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As Maryland moves tentatively toward meeting aggressive goals over the next several years to combat climate change, the state will have to spend hundreds of millions of dollars to retrofit homes and apartment buildings occupied by low- and middle-income residents.
That’s the conclusion of a report issued this month by a coalition of national and state-based environmental groups. If the state doesn’t make the necessary investments to convert the homes of its poorest residents away from fossil fuels, Maryland will fall well short of its climate goals, the study found — and could accelerate a public health crisis in low-income dwellings.
“Equitably electrifying the state’s building sector is a pillar to achieving the state’s climate goals and of [the Climate Solutions Now Act legislation of 2022],” the report, “Charting a Pathway to Maryland’s Equitable Clean Energy Future: Electrification and Building Upgrades for Low-Income Residences,” concludes.
All across the state, Marylanders are slowly taking steps to convert and electrify their homes, reducing the amount of fossil fuels being burned to heat and provide electricity. But rental properties are lagging behind for a host of reasons, the study, prepared by Earthjustice, the Green and Healthy Homes Initiative, the Maryland chapter of the Sierra Club, and RMI, a clean energy policy nonprofit, found, and the state does not have a unified approach to confront the problem.
No single agency is taking the lead to manage possible solutions, or guiding people and local agencies and nonprofits to potential grant money, Susan Stevens Miller, a senior attorney at Earthjustice and one of the authors of the study, said in an interview. The problem is exacerbated by the fact that so many state agencies have so many vacancies, she said.
Rental units for lower-income Marylanders are generally older and rely on dirtier energy sources than homes owned by wealthier residents. About 20% of Maryland’s population, representing roughly 450,000 households, is living at 200% of the federal poverty or below, which in 2022 was $55,000 for a family of four.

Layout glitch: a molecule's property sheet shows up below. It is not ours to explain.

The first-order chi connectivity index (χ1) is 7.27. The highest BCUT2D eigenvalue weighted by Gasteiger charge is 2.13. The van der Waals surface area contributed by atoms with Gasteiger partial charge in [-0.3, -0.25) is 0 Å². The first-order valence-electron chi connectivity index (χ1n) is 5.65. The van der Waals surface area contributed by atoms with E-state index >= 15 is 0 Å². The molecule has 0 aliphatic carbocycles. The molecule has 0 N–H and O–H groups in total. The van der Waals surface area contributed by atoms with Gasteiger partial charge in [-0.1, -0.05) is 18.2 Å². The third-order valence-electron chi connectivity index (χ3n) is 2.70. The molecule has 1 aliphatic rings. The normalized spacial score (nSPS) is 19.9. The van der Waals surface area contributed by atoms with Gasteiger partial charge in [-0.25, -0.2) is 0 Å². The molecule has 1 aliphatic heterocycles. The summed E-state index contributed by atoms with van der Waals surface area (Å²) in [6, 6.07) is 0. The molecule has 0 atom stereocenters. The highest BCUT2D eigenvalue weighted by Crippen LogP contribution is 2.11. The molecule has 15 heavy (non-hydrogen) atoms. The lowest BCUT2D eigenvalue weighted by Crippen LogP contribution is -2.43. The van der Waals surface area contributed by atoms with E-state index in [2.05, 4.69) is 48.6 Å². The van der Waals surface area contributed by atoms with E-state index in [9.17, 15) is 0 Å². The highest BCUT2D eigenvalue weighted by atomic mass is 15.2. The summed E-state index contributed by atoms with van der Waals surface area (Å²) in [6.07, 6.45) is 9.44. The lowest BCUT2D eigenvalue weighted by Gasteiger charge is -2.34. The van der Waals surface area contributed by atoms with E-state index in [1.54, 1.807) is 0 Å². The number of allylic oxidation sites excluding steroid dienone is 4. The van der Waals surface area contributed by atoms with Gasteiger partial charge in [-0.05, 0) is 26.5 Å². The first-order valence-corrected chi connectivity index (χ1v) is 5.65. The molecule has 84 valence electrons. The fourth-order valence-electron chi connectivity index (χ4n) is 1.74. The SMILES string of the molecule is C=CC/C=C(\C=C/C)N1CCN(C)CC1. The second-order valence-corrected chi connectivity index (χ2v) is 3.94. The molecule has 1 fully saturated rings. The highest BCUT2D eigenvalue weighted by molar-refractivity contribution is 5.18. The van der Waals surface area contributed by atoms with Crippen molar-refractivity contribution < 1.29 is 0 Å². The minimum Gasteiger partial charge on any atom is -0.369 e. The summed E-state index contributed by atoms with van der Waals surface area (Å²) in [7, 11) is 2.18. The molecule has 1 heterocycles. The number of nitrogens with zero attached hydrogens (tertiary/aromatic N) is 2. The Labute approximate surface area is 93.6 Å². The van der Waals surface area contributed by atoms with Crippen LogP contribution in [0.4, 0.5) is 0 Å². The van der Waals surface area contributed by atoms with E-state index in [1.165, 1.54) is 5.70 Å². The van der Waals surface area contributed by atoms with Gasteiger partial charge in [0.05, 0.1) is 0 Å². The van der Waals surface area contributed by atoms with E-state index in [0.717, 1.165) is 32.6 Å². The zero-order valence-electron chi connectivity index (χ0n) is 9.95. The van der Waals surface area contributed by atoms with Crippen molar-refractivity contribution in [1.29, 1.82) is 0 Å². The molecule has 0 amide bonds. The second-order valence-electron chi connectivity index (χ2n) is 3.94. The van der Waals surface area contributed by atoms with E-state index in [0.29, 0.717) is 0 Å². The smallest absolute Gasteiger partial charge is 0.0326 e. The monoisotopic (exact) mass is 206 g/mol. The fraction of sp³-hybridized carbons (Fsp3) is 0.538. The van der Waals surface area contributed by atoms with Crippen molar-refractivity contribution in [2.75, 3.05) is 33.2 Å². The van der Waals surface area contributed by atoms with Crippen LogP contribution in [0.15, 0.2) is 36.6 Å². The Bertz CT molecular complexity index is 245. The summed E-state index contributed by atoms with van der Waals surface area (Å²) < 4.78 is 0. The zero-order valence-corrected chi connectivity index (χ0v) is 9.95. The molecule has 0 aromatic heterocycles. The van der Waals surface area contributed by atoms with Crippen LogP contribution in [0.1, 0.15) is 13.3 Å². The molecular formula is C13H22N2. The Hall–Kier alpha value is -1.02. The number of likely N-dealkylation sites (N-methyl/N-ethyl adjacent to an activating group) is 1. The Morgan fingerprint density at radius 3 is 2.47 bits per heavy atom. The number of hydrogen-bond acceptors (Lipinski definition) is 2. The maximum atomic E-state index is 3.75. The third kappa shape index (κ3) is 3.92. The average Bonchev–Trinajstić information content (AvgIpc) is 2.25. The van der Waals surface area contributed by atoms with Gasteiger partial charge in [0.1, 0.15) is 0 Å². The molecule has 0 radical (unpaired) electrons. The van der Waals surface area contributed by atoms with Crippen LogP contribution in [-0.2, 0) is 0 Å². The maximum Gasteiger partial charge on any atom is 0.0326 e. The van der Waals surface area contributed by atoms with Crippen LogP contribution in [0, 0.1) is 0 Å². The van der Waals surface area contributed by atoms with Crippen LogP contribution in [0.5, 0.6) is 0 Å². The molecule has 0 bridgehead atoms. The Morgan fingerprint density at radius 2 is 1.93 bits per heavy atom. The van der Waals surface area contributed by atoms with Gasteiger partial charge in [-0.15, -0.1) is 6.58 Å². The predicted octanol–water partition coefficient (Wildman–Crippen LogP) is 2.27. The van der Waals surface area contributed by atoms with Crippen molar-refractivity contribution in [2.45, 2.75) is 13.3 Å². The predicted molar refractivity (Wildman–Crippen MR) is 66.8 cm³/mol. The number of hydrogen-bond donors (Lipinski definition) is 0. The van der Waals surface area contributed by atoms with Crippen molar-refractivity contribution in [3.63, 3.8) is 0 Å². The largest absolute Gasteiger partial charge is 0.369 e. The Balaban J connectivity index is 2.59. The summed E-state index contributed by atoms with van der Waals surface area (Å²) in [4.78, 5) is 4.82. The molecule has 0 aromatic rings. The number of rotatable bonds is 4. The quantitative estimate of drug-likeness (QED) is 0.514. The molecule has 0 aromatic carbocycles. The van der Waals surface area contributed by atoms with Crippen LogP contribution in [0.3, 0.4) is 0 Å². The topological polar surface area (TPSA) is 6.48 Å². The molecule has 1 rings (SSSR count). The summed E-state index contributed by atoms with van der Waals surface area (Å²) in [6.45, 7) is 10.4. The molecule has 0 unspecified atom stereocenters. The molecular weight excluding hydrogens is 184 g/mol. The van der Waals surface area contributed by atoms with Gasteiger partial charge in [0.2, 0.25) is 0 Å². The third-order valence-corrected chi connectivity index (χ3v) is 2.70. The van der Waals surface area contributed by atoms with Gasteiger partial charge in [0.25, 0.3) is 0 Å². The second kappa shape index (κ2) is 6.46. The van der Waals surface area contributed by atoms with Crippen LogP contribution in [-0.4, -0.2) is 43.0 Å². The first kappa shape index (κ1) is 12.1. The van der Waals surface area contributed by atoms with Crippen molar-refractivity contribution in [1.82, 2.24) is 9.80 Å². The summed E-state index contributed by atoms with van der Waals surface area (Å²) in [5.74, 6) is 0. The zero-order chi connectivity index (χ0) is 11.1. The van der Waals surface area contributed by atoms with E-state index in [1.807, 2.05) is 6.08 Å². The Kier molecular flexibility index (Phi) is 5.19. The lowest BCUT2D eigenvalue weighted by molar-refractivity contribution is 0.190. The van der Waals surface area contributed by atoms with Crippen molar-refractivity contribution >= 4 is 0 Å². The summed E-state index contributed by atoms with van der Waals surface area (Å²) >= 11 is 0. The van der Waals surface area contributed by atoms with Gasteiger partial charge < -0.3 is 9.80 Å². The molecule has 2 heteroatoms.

These rental units are likely to have gas stoves, which emit heavy doses of nitrogen dioxide, a pollutant known to trigger asthma and other breathing problems. Low-income residents often live in high-density spaces with unreliable ventilation, exacerbating interior air pollution problems. Many of these homes also have additional appliances that rely on fossil-fuel generation.
New electric options like a two-way heat pump to replace outdated gas furnaces, and electric hot water heaters to replace old gas versions, are increasingly available on the market. They’re more energy efficient, work faster, do more to combat climate change, and don’t pollute indoor spaces.
“When it comes to our homes where so much of our daily lives play out, every Marylander deserves a modern upgrade and clean air with healthy electric appliances,” Stevens Miller said.
State and local governments in Maryland will have to take a multi-pronged approach to ensure that a sufficient number of homes and apartments are converted, the study said, and the effort will involve several agencies, including the Department of Housing and Community Development, which runs and facilitates multiple grant programs, and the Public Service Commission, which regulates gas and electric utilities.
Maryland should prioritize electrifying and weatherizing residences of low-income renters by 2030, the environmental groups argue, and the state should launch a home retrofit program providing weatherization services like improved insulation, roof repairs, updated wiring, and enhanced energy bill assistance to accompany electrification efforts.
The good news, the study found, is that more than $2 billion of government funding appears to be available to help achieve these goals.
“It’s time to build an electric future for households in Maryland at every income level,” Stevens Miller said.
The trick will be whether the state government moves quickly to qualify for certain federal grants, has adequate resources to point individuals, local governments and nonprofits to the available funding, and also prioritizes electrification in the years ahead. It will require “aligning, braiding and coordinating,” said Ruth Ann Norton, president and CEO of the Green & Healthy Homes Initiative.
Last year, the General Assembly passed legislation from Sen. Brian Feldman (D-Montgomery) and Del. Lorig Charkoudian (D-Montgomery) that would have helped expedite the electrification process in low- and middle-income rental units and sought to lower the disproportionately high energy burden borne by low-income Marylanders.